A magical medicinal plant of the Middle Ages
Lady’s Mantle, with its unusual serrated rosette-shaped leaves with nine fringes, is very reminiscent of a woman’s medieval cloak. Almost completely forgotten, this magical plant, a lovely symbol of medieval women’s medicine, is gaining deserved attention again today. The leaves are known for collecting dewdrops, which ancient alchemists used to try to make the mythical magic stone and the “Elixir of Youth”. Culpepper, a 17th-century English herbalist, considered it indispensable for treating women’s diseases.
This is a perennial plant, with short roots, characteristic toothed leaves in the shape of a rosette with nine fringes, in the bottom of which dewdrops can often be seen. The flowers are yellow-green clustered in dense clusters. The whole plant is overgrown with tiny hairs. It grows on high pastures, clearings and meadows of Europe, North America and Asia.
Historical and traditional application
Ancient physicians, herbalists, healers and alchemists highly valued this plant primarily for its exceptional healing properties, but they also attributed certain magical properties to it. The Babylonians believed in the magical power of the numbers 7 and 9, so they considered the Lady’s Mantle leaf with 9 villi to be especially healing. Alchemists, believing in the magical properties of Lady’s Mantle, tried to use this plant to make the “Elixir of Youth”, as well as to make a mythical magic stone, which according to their belief could turn ordinary metal into gold.
Ancient physicians considered this plant unique and invigorating for most “women’s diseases.” Since the plant is such a strong astringent, it was used to control heavy menstrual bleeding, as well as together with raspberry leaf tea (Rubus idaeus) to facilitate childbirth.
At the end of the 19th century, the famous Swiss pastor and herbalist Johann Kunzle recommended Lady’s Mantle tea as an aid in childbirth, and we can see how much he appreciated its healing properties from what he wrote about it: “Every pregnant woman should drink a lot of Lady’s Mantle tea 8 to 10 days before delivery. Many children would still have their mothers, and many grieving widows of their wives, if only they had known this before. ”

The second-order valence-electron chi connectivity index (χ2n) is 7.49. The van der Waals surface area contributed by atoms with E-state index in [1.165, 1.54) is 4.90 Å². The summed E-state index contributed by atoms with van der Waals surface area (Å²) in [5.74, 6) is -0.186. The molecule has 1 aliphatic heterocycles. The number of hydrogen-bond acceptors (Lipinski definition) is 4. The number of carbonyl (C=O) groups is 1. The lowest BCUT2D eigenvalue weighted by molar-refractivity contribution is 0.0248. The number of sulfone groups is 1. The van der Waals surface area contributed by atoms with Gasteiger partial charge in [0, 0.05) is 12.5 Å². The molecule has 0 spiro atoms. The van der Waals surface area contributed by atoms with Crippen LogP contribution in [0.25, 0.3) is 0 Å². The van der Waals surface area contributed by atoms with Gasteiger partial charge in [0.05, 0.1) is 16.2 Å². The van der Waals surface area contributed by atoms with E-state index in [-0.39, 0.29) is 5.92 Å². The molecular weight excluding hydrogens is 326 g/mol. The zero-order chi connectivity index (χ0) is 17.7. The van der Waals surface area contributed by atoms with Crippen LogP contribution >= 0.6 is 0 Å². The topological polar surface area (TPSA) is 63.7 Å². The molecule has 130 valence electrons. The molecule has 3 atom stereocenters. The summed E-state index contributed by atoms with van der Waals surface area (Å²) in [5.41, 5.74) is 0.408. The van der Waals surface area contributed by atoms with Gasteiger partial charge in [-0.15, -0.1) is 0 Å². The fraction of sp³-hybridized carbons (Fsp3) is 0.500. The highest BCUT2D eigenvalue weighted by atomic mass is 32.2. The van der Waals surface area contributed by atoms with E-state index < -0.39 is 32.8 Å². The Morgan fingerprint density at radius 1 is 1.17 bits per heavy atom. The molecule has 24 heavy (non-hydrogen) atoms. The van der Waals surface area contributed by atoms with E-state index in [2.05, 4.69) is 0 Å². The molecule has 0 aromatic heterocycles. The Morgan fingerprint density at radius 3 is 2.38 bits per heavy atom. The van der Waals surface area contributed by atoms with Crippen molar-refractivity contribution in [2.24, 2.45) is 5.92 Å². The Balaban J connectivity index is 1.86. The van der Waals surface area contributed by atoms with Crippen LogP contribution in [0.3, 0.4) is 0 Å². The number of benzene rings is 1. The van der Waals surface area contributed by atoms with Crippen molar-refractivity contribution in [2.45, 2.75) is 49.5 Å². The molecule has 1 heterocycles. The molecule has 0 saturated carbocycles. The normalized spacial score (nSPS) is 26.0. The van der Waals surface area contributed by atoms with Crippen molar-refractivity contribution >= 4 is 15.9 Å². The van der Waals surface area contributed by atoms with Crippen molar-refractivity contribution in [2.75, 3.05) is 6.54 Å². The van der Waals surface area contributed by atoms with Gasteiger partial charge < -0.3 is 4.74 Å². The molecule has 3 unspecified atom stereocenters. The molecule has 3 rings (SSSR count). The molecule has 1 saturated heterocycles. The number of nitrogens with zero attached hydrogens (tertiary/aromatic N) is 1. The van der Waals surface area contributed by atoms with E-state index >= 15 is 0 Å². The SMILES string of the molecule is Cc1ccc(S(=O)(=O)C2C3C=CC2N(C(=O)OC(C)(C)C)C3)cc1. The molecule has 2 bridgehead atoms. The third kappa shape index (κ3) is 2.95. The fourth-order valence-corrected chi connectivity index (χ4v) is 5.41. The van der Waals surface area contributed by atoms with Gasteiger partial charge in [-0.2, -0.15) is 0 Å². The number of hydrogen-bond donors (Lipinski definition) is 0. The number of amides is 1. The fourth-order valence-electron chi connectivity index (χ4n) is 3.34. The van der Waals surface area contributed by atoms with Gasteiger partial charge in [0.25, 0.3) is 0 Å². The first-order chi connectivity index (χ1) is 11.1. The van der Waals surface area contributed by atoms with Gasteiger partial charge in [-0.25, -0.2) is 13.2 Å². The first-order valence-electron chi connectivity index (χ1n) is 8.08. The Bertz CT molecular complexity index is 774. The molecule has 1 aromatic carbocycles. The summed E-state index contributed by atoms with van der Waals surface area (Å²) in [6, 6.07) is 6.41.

Among the historically known facts about the medical application of Lady’s Mantle, the most well-known application is in stopping increased menstrual bleeding, regulating the menstrual cycle, bleeding during and after childbirth, as well as all types of internal and external bleeding, healing all types of wounds and healing sterility. Lady’s Mantle tea could effectively stop severe diarrhea, prevent vomiting and relieve nausea. Lady’s Mantle cosmetics have been used externally to treat scars and bruises, to tone varicose veins and tighten flabby breasts.
What does Lady’s Mantle contain and how does it work?
It contains 6% to 8% of ellagitannin, such as agrimonin, pedunculagin and alchemilin, flavonoid glycosides and salicylic acid.
That plant as an astringent stops bleeding and helps wound healing. Women who suffer from increased menstrual bleeding can significantly alleviate these symptoms by using that preparations. The plant is also useful for relieving menstrual cramps accompanied by pain, helps to overcome the symptoms of menopause and leads to a significant improvement in the regularity of the menstrual cycle.
Herbal preparations are often recommended in cases of fibroids and endometriosis. Extract is used in the form of a solution for vaginal rinsing, which leads to a rapid and dramatic improvement in case of increased vaginal secretion. The astringent properties of Lady’s Mantle can help in case of diarrhea and gastroenteritis.